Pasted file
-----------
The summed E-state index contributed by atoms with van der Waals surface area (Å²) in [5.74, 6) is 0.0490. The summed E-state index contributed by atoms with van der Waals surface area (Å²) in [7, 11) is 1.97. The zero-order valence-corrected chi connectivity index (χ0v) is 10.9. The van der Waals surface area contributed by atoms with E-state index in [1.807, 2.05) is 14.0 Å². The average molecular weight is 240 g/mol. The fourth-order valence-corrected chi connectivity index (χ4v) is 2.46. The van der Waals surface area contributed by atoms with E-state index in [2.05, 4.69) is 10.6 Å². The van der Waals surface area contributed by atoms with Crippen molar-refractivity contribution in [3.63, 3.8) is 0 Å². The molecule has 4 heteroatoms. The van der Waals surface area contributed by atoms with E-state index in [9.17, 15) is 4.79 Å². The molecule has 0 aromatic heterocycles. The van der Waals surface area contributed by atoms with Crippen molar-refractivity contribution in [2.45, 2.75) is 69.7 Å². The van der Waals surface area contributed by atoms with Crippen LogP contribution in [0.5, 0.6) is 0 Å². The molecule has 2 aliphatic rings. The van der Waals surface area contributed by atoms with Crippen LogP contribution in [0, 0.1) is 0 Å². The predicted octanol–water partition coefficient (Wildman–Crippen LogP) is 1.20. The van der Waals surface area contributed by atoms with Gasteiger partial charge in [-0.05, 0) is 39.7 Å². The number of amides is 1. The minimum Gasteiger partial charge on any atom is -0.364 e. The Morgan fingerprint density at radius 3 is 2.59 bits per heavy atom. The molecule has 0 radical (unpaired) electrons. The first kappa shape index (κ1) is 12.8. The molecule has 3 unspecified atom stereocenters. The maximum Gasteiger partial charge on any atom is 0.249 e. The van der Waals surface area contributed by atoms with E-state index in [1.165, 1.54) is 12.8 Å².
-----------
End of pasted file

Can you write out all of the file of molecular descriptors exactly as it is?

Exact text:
The summed E-state index contributed by atoms with van der Waals surface area (Å²) in [5.74, 6) is 0.0490. The summed E-state index contributed by atoms with van der Waals surface area (Å²) in [7, 11) is 1.97. The zero-order valence-corrected chi connectivity index (χ0v) is 10.9. The van der Waals surface area contributed by atoms with E-state index in [1.807, 2.05) is 14.0 Å². The average molecular weight is 240 g/mol. The fourth-order valence-corrected chi connectivity index (χ4v) is 2.46. The van der Waals surface area contributed by atoms with E-state index in [2.05, 4.69) is 10.6 Å². The van der Waals surface area contributed by atoms with Crippen molar-refractivity contribution in [3.63, 3.8) is 0 Å². The molecule has 4 heteroatoms. The van der Waals surface area contributed by atoms with E-state index in [9.17, 15) is 4.79 Å². The molecule has 0 aromatic heterocycles. The van der Waals surface area contributed by atoms with Crippen molar-refractivity contribution in [2.45, 2.75) is 69.7 Å². The van der Waals surface area contributed by atoms with Crippen LogP contribution in [0.5, 0.6) is 0 Å². The molecule has 2 aliphatic rings. The van der Waals surface area contributed by atoms with Crippen LogP contribution in [0, 0.1) is 0 Å². The predicted octanol–water partition coefficient (Wildman–Crippen LogP) is 1.20. The van der Waals surface area contributed by atoms with Gasteiger partial charge in [-0.05, 0) is 39.7 Å². The number of amides is 1. The minimum Gasteiger partial charge on any atom is -0.364 e. The Morgan fingerprint density at radius 3 is 2.59 bits per heavy atom. The molecule has 0 radical (unpaired) electrons. The first kappa shape index (κ1) is 12.8. The molecule has 3 unspecified atom stereocenters. The maximum Gasteiger partial charge on any atom is 0.249 e. The van der Waals surface area contributed by atoms with E-state index in [1.165, 1.54) is 12.8 Å².